The Library of Congress celebrates Hispanic Heritage Month, commemorated each year Sept. 15 to Oct. 15, with a series of events, tours and gallery talks. All events are free and open to the public; no tickets or reservations are required.
Kicking off the month-long celebration will be a reading by new Poet Laureate Juan Felipe Herrera on Tuesday, Sept. 15, at 7 p.m. in the Coolidge Auditorium, located on the ground floor of the Thomas Jefferson Building, 10 First St. S.E., Washington, D.C.
In addition, the Library will present other events to celebrate Hispanic Heritage Month:
• The Sones de México Ensemble performs Mexican folk music on Wednesday, Sept. 16, at noon in the Coolidge Auditorium.
• Olivia Cadaval of the Smithsonian Center for Folklife and Cultural Heritage gives a presentation on Latin American-themed Smithsonian Folklife Festival curatorial work at noon on Tuesday, Sept. 22, in the Mary Pickford Theater, third floor of the James Madison Memorial Building, 101 Independence Ave. S.E., Washington, D.C.
• Music specialists will give interactive presentations on Latin Jazz on Thursday, Oct. 1, and the Puerto Rican cuatro on Tuesday, Oct. 6. Both presentations are at noon in the Mary Pickford Theater.
As part of the celebration the Library will also present a number of lectures dealing with the rich and long history of Hispanics in the United States.
• Associate Professor of Spanish and Portuguese James D. Fernández of New York University gives a lecture on United States immigration from Spain during the 18th and 19th centuries onFriday, Sept. 18, at noon in the Mary Pickford Theater.
• Historian and diplomat Gonzalo Quintero gives a talk on Bernardo de Gálvez, the commander of the Spanish forces that fought the British during the War of Independence, on Monday, Oct. 5, at noon in the Mary Pickford Theater
• Professor of History Michael Francis of the University of South Florida-St. Petersburg gives commemorative lecture celebrating the 450th anniversary of the founding of the city of St. Augustine, Florida, on Wednesday, Oct. 14, at noon in the West Dining Room, located on the sixth floor of the Library’s James Madison Building.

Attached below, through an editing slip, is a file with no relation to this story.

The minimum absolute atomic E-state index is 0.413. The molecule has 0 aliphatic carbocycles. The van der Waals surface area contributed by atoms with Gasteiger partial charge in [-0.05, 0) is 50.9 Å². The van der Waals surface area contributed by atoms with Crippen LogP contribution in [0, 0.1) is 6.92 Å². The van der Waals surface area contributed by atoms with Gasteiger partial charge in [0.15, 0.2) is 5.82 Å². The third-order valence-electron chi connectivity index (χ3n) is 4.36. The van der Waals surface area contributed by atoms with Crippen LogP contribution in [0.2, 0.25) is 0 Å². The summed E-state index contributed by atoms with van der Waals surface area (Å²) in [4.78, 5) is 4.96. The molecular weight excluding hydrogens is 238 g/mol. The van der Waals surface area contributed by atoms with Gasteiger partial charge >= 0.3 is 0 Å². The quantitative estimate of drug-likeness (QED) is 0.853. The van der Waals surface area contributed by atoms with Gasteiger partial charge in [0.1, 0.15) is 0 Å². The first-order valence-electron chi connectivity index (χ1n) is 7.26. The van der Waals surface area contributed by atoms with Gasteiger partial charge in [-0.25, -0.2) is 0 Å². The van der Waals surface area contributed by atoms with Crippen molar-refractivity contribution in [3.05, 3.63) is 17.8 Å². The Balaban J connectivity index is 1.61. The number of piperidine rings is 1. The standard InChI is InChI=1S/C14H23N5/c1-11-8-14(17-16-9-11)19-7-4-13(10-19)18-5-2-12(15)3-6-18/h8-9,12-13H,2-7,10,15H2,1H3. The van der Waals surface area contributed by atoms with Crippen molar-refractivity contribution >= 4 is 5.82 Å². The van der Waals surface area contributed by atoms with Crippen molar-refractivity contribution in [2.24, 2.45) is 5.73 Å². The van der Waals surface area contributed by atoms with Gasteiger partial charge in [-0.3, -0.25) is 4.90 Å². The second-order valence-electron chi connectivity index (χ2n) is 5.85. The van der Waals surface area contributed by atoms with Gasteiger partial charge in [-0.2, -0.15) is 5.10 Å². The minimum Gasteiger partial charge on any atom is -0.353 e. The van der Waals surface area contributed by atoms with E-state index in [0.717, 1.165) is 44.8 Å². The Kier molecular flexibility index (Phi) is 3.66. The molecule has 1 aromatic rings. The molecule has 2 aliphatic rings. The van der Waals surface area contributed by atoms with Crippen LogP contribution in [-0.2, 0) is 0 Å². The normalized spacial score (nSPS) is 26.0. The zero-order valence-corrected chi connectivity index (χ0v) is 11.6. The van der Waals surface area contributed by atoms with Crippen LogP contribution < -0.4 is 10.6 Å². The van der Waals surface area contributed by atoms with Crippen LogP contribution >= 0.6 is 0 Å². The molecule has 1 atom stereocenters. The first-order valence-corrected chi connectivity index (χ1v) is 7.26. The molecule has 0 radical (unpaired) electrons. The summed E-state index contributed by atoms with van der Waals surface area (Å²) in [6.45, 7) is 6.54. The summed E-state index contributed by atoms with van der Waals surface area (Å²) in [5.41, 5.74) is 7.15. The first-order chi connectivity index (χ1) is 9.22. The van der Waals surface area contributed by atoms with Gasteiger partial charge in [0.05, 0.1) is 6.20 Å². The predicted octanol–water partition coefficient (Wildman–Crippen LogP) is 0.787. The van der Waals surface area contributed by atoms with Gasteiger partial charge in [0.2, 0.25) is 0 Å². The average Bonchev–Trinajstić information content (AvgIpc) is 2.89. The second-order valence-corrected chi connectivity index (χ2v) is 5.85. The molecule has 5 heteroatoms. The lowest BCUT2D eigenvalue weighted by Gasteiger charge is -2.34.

Specialized and bilingual tours and gallery talks will also be offered to the public.
In addition to the various programs and tours, the Library of Congress will also celebrate Hispanic Heritage Month by launching selections from the Archive of Hispanic Literature on Tape (AHLOT) online. The AHLOT is a collection of nearly 700 audio recordings of prominent Hispanic writers reading from their work. Established in 1943 by the Library’s Hispanic Division, the archive includes recordings of figures such as Jorge Luis Borges, Julio Cortázar, and Nobel Laureates Gabriela Mistral, Mario Vargas Llosa, Gabriel García Márquez and Juan Ramón Jiménez. A sample from this collection will become available online via streaming audio for the first time.
Founded in 1800, the Library of Congress is the nation’s first-established federal cultural institution. The Library seeks to spark imagination and creativity and to further human understanding and wisdom by providing access to knowledge through its magnificent collections, publications, programs and exhibitions. Many of the Library’s rich resources can be accessed through its website at www.loc.gov.
The Hispanic Division, established in 1939, is the center for the study of the cultures and societies of Hispanic/Latinos in the United States and Latin America, the Caribbean, the Iberian Peninsula and other areas where Spanish or Portuguese influence have been significant. For more information about the Hispanic Reading Room and the Hispanic collections of the Library, visitwww.loc.gov/rr/hispanic/.